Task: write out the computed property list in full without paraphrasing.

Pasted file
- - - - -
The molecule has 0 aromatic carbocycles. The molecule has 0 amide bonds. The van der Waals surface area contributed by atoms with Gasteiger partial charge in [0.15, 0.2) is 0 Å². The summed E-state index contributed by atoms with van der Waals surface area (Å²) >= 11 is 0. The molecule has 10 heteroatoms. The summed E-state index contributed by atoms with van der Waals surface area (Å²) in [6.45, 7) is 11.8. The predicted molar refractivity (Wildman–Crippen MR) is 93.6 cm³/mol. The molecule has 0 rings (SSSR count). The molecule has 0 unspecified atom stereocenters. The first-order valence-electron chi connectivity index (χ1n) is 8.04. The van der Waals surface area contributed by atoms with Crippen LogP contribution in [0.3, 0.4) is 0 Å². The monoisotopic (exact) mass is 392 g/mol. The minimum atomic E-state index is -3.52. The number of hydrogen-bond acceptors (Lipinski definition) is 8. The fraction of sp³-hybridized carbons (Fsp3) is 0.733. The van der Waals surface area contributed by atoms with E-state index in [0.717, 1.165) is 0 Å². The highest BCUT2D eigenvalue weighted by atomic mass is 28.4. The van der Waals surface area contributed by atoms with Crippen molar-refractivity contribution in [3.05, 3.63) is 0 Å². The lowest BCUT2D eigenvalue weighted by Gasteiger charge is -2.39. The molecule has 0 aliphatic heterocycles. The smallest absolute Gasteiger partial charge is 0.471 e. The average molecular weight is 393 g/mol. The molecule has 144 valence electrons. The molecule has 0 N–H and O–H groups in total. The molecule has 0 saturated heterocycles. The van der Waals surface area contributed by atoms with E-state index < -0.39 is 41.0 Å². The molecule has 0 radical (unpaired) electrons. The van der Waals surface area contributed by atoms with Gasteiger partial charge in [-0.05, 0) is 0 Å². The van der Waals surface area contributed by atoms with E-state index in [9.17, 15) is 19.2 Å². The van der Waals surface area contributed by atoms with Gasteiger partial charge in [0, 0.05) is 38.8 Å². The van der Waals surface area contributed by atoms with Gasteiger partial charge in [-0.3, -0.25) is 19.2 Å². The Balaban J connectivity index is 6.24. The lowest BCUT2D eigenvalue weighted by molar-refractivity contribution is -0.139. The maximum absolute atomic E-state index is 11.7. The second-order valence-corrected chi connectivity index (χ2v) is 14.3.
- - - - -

The molecule has 0 aromatic carbocycles. The molecule has 0 amide bonds. The van der Waals surface area contributed by atoms with Gasteiger partial charge in [0.15, 0.2) is 0 Å². The summed E-state index contributed by atoms with van der Waals surface area (Å²) >= 11 is 0. The molecule has 10 heteroatoms. The summed E-state index contributed by atoms with van der Waals surface area (Å²) in [6.45, 7) is 11.8. The predicted molar refractivity (Wildman–Crippen MR) is 93.6 cm³/mol. The molecule has 0 rings (SSSR count). The molecule has 0 unspecified atom stereocenters. The first-order valence-electron chi connectivity index (χ1n) is 8.04. The van der Waals surface area contributed by atoms with Crippen LogP contribution in [0.3, 0.4) is 0 Å². The monoisotopic (exact) mass is 392 g/mol. The minimum atomic E-state index is -3.52. The number of hydrogen-bond acceptors (Lipinski definition) is 8. The fraction of sp³-hybridized carbons (Fsp3) is 0.733. The van der Waals surface area contributed by atoms with E-state index in [0.717, 1.165) is 0 Å². The highest BCUT2D eigenvalue weighted by atomic mass is 28.4. The van der Waals surface area contributed by atoms with Crippen molar-refractivity contribution in [3.05, 3.63) is 0 Å². The lowest BCUT2D eigenvalue weighted by Gasteiger charge is -2.39. The molecule has 0 aliphatic heterocycles. The smallest absolute Gasteiger partial charge is 0.471 e. The average molecular weight is 393 g/mol. The molecule has 144 valence electrons. The molecule has 0 N–H and O–H groups in total. The molecule has 0 saturated heterocycles. The van der Waals surface area contributed by atoms with E-state index < -0.39 is 41.0 Å². The molecule has 0 radical (unpaired) electrons. The van der Waals surface area contributed by atoms with Gasteiger partial charge in [-0.05, 0) is 0 Å². The van der Waals surface area contributed by atoms with E-state index in [9.17, 15) is 19.2 Å². The van der Waals surface area contributed by atoms with Gasteiger partial charge in [0, 0.05) is 38.8 Å². The van der Waals surface area contributed by atoms with Gasteiger partial charge in [-0.3, -0.25) is 19.2 Å². The Balaban J connectivity index is 6.24. The lowest BCUT2D eigenvalue weighted by molar-refractivity contribution is -0.139. The maximum absolute atomic E-state index is 11.7. The second-order valence-corrected chi connectivity index (χ2v) is 14.3.